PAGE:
Uranium mining firms step up legal pressure as state regulations stiffen

A litigious pattern is developing in Colorado’s uranium mining industry, where officials have told the Colorado Independent they’re feeling increasingly squeezed by state regulations meant to protect limited water resources. So they’re suing the state to curtail those rules.

(Photo/pjbalde, Flickr)

Two uranium mining companies have filed lawsuits against the state this fall, challenging rules requiring cleanup of existing uranium mines and mandating water reclamation at a proposed mining site. Conservationists say the recent lawsuits filed by the Cotter Corp. and Powertech USA demonstrate the industry isn’t serious about a higher level of environmental protection in a new uranium mining boom.

“The uranium mining industry in Colorado is wrong to keep fighting water quality protections and better public involvement,” said Jeff Parsons, senior attorney with the Western Mining Action Project in Lyons, Colo. “The people of Colorado have a right to be heard and will not accept mining projects that cannot protect the water.”

Powertech, a Canadian company with a South Dakota-based U.S. subsidiary, filed suit against the Colorado Mined Land Reclamation Board in Denver District Court earlier this month, challenging a two-year rulemaking process that impacts Powertech’s proposed Centennial mining project about 15 miles northeast of Fort Collins in Weld County.

As nuclear power advocates, including Colorado Democratic Sen. Mark Udall, continue to call for more reactors to augment the nation’s alternative energy mix and reduce greenhouse gas emissions from fossil fuels, Colorado is increasingly being eyed as a front-end mining catalyst for that nuclear renaissance. Its uranium reserves once made it the domestic epicenter of yellowcake production for fuel rods in the United States.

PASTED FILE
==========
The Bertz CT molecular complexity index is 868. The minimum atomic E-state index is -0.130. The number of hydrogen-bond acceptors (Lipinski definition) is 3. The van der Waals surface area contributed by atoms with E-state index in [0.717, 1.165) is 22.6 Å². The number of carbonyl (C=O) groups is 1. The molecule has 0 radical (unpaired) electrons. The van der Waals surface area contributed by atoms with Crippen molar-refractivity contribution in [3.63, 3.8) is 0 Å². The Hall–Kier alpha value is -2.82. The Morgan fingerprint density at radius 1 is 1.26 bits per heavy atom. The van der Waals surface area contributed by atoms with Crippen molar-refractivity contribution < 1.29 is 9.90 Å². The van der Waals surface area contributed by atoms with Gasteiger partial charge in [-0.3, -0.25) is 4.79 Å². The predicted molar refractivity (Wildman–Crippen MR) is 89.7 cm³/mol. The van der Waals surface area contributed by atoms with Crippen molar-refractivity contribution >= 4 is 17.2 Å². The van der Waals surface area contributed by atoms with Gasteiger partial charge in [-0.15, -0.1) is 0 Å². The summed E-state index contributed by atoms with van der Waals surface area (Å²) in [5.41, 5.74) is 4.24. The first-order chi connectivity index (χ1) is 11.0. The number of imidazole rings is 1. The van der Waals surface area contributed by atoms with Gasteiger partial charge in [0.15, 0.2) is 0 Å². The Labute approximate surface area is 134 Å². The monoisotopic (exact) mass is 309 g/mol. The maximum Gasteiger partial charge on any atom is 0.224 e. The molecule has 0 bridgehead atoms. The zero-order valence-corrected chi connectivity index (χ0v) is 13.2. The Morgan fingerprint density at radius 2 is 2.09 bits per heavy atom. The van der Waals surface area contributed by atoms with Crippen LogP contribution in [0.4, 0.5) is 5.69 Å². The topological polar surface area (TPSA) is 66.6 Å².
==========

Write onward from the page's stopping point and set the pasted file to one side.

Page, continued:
But concerns ranging from transportation of yellowcake and related processing chemicals to the enormous cost of new reactors to the appropriate uses for water in a largely arid state have slowed the uranium mining boom in Colorado, and industry representatives now point to growing regulatory hurdles as well.

An executive for Uranium One, a Canadian company with Denver offices, told the Colorado Independent (TCI) in October that his company is divesting itself of Colorado mine holdings in part because of the cost of increased environmental scrutiny and state regulation. But a Powertech attorney last week told TCI that his company’s lawsuit is less about money and more about reducing regulatory hurdles.

“No, it isn’t a fiscal issue at all,” said John Fognani of Fognani and Fought law firm. “If you want to narrow it down, it’s a resource issue in terms of utilizing more water resources to make sure that you meet the mandate and bring water quality back to background or better, which is what the rule states, and of course that’s what the legislation states. At the end of the day it’s really the water resource issue.”

In 2008, the Colorado Legislature passed House Bill 1161 and Senate Bill 228 to ensure uranium mining operations such as the so-called in-situ Centennial project, which would pump water deep underground to recover uranium reserves, are compelled to reclaim water to previous purity levels.

The Colorado Mined Land Reclamation Board and the state Department of Natural Resources engaged in a two-year rulemaking process to determine how that legislation would be implemented. Powertech and the Colorado Mining Association, among others, had a seat at the table for those negotiations.